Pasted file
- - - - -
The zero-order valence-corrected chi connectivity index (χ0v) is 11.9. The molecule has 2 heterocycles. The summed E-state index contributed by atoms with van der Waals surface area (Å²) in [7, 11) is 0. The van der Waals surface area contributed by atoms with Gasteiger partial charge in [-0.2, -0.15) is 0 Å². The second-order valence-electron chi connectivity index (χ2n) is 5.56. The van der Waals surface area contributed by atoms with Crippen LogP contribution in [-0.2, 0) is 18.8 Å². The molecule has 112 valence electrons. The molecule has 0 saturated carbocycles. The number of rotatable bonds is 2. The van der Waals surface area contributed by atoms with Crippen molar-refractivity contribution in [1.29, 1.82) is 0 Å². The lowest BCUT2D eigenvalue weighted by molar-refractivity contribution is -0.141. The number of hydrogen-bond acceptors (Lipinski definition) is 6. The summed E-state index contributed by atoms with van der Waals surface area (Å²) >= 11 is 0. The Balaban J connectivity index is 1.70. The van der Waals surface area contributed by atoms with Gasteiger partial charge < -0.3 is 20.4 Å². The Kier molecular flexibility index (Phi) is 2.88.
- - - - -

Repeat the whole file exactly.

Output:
The zero-order valence-corrected chi connectivity index (χ0v) is 11.9. The molecule has 2 heterocycles. The summed E-state index contributed by atoms with van der Waals surface area (Å²) in [7, 11) is 0. The van der Waals surface area contributed by atoms with Gasteiger partial charge in [-0.2, -0.15) is 0 Å². The second-order valence-electron chi connectivity index (χ2n) is 5.56. The van der Waals surface area contributed by atoms with Crippen LogP contribution in [-0.2, 0) is 18.8 Å². The molecule has 112 valence electrons. The molecule has 0 saturated carbocycles. The number of rotatable bonds is 2. The van der Waals surface area contributed by atoms with Crippen molar-refractivity contribution in [1.29, 1.82) is 0 Å². The lowest BCUT2D eigenvalue weighted by molar-refractivity contribution is -0.141. The number of hydrogen-bond acceptors (Lipinski definition) is 6. The summed E-state index contributed by atoms with van der Waals surface area (Å²) >= 11 is 0. The Balaban J connectivity index is 1.70. The van der Waals surface area contributed by atoms with Gasteiger partial charge < -0.3 is 20.4 Å². The Kier molecular flexibility index (Phi) is 2.88.